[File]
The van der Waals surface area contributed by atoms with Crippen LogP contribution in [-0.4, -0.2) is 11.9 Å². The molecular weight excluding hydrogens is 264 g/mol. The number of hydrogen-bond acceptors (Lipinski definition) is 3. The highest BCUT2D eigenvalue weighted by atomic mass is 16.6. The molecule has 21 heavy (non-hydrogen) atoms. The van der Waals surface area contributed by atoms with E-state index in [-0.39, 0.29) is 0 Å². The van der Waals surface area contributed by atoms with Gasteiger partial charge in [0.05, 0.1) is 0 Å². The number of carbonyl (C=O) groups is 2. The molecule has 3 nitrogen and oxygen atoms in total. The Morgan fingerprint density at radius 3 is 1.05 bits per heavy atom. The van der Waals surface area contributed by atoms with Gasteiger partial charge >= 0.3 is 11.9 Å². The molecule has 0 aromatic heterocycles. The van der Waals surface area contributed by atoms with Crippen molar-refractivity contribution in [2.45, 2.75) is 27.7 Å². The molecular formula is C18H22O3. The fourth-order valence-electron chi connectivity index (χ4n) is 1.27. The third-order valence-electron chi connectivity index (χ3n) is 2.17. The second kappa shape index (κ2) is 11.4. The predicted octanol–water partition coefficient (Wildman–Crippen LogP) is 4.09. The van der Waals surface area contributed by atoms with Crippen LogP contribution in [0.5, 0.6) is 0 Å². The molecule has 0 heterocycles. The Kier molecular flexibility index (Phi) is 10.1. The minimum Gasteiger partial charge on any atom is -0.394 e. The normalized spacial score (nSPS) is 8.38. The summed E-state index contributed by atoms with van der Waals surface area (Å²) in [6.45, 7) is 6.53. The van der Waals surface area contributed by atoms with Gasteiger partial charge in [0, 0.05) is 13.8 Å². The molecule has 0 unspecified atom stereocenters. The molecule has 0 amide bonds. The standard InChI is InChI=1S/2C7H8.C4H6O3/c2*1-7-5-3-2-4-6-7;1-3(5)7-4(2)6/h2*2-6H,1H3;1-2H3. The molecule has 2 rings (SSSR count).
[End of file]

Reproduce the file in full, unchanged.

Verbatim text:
The van der Waals surface area contributed by atoms with Crippen LogP contribution in [-0.4, -0.2) is 11.9 Å². The molecular weight excluding hydrogens is 264 g/mol. The number of hydrogen-bond acceptors (Lipinski definition) is 3. The highest BCUT2D eigenvalue weighted by atomic mass is 16.6. The molecule has 21 heavy (non-hydrogen) atoms. The van der Waals surface area contributed by atoms with E-state index in [-0.39, 0.29) is 0 Å². The van der Waals surface area contributed by atoms with Gasteiger partial charge in [0.05, 0.1) is 0 Å². The number of carbonyl (C=O) groups is 2. The molecule has 3 nitrogen and oxygen atoms in total. The Morgan fingerprint density at radius 3 is 1.05 bits per heavy atom. The van der Waals surface area contributed by atoms with Gasteiger partial charge >= 0.3 is 11.9 Å². The molecule has 0 aromatic heterocycles. The van der Waals surface area contributed by atoms with Crippen molar-refractivity contribution in [2.45, 2.75) is 27.7 Å². The molecular formula is C18H22O3. The fourth-order valence-electron chi connectivity index (χ4n) is 1.27. The third-order valence-electron chi connectivity index (χ3n) is 2.17. The second kappa shape index (κ2) is 11.4. The predicted octanol–water partition coefficient (Wildman–Crippen LogP) is 4.09. The van der Waals surface area contributed by atoms with Crippen LogP contribution in [0.5, 0.6) is 0 Å². The molecule has 0 heterocycles. The Kier molecular flexibility index (Phi) is 10.1. The minimum Gasteiger partial charge on any atom is -0.394 e. The normalized spacial score (nSPS) is 8.38. The summed E-state index contributed by atoms with van der Waals surface area (Å²) in [6.45, 7) is 6.53. The van der Waals surface area contributed by atoms with Gasteiger partial charge in [0, 0.05) is 13.8 Å². The molecule has 0 unspecified atom stereocenters. The molecule has 0 amide bonds. The standard InChI is InChI=1S/2C7H8.C4H6O3/c2*1-7-5-3-2-4-6-7;1-3(5)7-4(2)6/h2*2-6H,1H3;1-2H3. The molecule has 2 rings (SSSR count).